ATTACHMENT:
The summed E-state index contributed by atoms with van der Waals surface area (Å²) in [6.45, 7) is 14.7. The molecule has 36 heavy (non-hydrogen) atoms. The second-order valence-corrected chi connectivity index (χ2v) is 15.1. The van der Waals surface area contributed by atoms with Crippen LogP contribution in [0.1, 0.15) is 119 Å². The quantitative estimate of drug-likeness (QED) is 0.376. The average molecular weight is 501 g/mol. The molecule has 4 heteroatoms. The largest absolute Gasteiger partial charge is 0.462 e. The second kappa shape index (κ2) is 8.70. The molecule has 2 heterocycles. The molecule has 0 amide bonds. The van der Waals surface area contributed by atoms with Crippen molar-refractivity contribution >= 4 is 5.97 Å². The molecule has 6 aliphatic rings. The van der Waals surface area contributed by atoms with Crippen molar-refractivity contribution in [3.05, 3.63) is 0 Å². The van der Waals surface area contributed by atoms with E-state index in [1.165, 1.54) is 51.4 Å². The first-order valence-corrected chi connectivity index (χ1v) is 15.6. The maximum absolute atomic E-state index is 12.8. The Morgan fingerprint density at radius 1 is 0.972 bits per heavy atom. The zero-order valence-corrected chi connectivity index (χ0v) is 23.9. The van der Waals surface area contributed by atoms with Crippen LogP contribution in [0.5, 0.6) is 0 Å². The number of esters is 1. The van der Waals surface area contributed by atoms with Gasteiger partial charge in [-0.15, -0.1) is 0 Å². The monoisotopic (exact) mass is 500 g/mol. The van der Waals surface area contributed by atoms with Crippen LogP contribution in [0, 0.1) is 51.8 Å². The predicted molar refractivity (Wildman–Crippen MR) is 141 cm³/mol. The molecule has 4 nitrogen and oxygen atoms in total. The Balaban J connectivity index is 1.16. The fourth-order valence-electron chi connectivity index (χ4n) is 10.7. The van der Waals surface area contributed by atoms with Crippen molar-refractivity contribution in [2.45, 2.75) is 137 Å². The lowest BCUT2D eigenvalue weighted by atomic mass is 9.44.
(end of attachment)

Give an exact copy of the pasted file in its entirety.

The summed E-state index contributed by atoms with van der Waals surface area (Å²) in [6.45, 7) is 14.7. The molecule has 36 heavy (non-hydrogen) atoms. The second-order valence-corrected chi connectivity index (χ2v) is 15.1. The van der Waals surface area contributed by atoms with Crippen LogP contribution in [0.1, 0.15) is 119 Å². The quantitative estimate of drug-likeness (QED) is 0.376. The average molecular weight is 501 g/mol. The molecule has 4 heteroatoms. The largest absolute Gasteiger partial charge is 0.462 e. The second kappa shape index (κ2) is 8.70. The molecule has 2 heterocycles. The molecule has 0 amide bonds. The van der Waals surface area contributed by atoms with Crippen molar-refractivity contribution >= 4 is 5.97 Å². The molecule has 6 aliphatic rings. The van der Waals surface area contributed by atoms with Crippen molar-refractivity contribution in [3.05, 3.63) is 0 Å². The van der Waals surface area contributed by atoms with E-state index in [1.165, 1.54) is 51.4 Å². The first-order valence-corrected chi connectivity index (χ1v) is 15.6. The maximum absolute atomic E-state index is 12.8. The Morgan fingerprint density at radius 1 is 0.972 bits per heavy atom. The zero-order valence-corrected chi connectivity index (χ0v) is 23.9. The van der Waals surface area contributed by atoms with Crippen LogP contribution in [0.5, 0.6) is 0 Å². The number of esters is 1. The van der Waals surface area contributed by atoms with Gasteiger partial charge in [-0.15, -0.1) is 0 Å². The monoisotopic (exact) mass is 500 g/mol. The van der Waals surface area contributed by atoms with Crippen LogP contribution in [0, 0.1) is 51.8 Å². The predicted molar refractivity (Wildman–Crippen MR) is 141 cm³/mol. The molecule has 4 nitrogen and oxygen atoms in total. The Balaban J connectivity index is 1.16. The fourth-order valence-electron chi connectivity index (χ4n) is 10.7. The van der Waals surface area contributed by atoms with Crippen molar-refractivity contribution in [2.45, 2.75) is 137 Å². The lowest BCUT2D eigenvalue weighted by atomic mass is 9.44.